First Vaccine for Honey Bees Approved by USDA - Modern Farmer

First Vaccine for Honey Bees Approved by USDA

The federal agency is abuzz with the conditional vaccine approval, the first of its kind for an insect.

This vaccine could save beekeepers from having to destroy infected hives.
Photography by Shutterstock

The US Department of Agriculture has given conditional approval to a vaccine for honey bees, the first such vaccine intended for insects.

The vaccine is intended to help honeybees—one species of pollinators at risk of extinction, facing habitat loss and other threats—fight back against American foulbrood, a destructive and deadly disease that can wipe out entire bee colonies. American foulbrood spreads through spores and kills bees when they’re still in a pupal stage, essentially eliminating the bee larvae, turning it dark brown and rotten.  

But this new vaccine works by cutting off the spores at the source. Rather than injecting the bees with miniscule syringes, the vaccine is fed to the bees and ultimately made into a sugar substance, irresistible to bees: royal jelly, like bee candy. Beekeepers would mix the vaccine into food fed to the worker bees, who then secrete royal jelly for their queen to feast on. Once the queen has ingested the vaccine, it will spread to her ovaries, where developing bee larvae will be exposed to the vaccine, and they will be born with immunity to the disease. 

The vaccine comes from a partnership between Dalan Animal Health and the University of Georgia’s College of Agricultural and Environmental Sciences.  “People don’t understand how hard it is to keep bees alive,” said Keith Delaplane, professor of entomology and director of the UGA Bee Program, in a statement. “I can’t imagine a more frightening branch of agriculture to be in. It takes ceaseless attention.” 

Once it’s widely released, the vaccine could be a lifesaver—literally—for beekeepers, who presently have to rely on antibiotic treatments with limited success. Trevor Tauzer, owner of Tauzer Apiaries and a board member with the California State Beekeepers Association, said in a statement that such a vaccine would prevent other treatments, such as burning entire infected colonies, as well as all equipment used in their handling. “If we can prevent an infection in our hives, we can avoid costly treatments and focus our energy on other important elements of keeping our bees healthy.”

The vaccine currently has conditional approval for two years. Dalan plans to release the vaccine to a small number of commercial beekeepers over the 2023 season. From there, Delaplane hopes to move from bacterial diseases, such as American Foulbrood, to viral infections, which are tougher to vaccinate against. “It is trickier to create inherited immunity with viruses, yet viruses are front and center in all literature about bee health problems,” he said in a statement. “They have proven to be an intractable problem—my hope is that this partnership can lead to a viral vaccine.”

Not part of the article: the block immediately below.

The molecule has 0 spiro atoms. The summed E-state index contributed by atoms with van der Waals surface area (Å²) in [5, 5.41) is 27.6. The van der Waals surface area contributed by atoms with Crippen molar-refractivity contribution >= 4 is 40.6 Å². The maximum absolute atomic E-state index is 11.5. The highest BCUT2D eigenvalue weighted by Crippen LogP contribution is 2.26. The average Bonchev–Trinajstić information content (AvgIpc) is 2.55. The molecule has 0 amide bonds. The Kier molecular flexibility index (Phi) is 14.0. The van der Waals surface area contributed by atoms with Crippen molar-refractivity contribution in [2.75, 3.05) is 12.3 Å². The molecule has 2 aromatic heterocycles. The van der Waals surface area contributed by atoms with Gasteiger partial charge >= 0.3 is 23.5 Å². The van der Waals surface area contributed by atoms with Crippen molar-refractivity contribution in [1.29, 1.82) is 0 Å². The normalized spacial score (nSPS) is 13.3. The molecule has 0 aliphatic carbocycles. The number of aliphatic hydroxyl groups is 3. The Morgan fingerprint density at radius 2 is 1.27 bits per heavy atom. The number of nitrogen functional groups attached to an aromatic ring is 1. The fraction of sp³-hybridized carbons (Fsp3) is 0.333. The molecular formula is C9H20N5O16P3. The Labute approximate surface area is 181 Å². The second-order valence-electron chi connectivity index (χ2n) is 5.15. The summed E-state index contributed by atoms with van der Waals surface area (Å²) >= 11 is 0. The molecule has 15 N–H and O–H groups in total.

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Teena Johnson
22 days ago

HOW INSANE to EXPERIMENT in the WILD uncontoolled population! Honey Bees are CRITICAL to life and FOOD on this planet!
We should be ELIMINATING chemicals rather than Vaccinating bees! THIS IS an INSANE amount of risk! Especially if this is a mRNA vax!
Distroibution must be STOPPED!

Pfriend
23 days ago

What could go wrong?

CBN
22 days ago

I hope the tainted honey from these bees will be properly labeled so that we can avoid buying it and being exposed to another also oh-so-clever pharma technology.

Charleschasen
16 days ago

Better not be MRna vaccine. Never eat honey again. They’re already using it on livestock, going vegetarian.

Robert laird jr
20 days ago

Won’t that allow the bees to pass the infection to the Honey 🍯…thus being consumed by bears and humans too?!

Alicia Spears
20 days ago

Jesus wept

Hokie Pokie
17 days ago

Ah,, anything pure, healthy and good being targeted. And these global thugs that buy up property in multiple states act as if they are helping us. You can keep your “Modern” farmer techniques….. I will stick with those which are long surviving, and PROVEN without the new poisons engrafted.

Hokie Pokie
17 days ago

because NATURAL pollination is something to mess with…. people smart enough to grow their own crops and honey bees likely wont fall for this, yet unfortunately, if their nucs are infiltrated with bad-bees they will be decimated.

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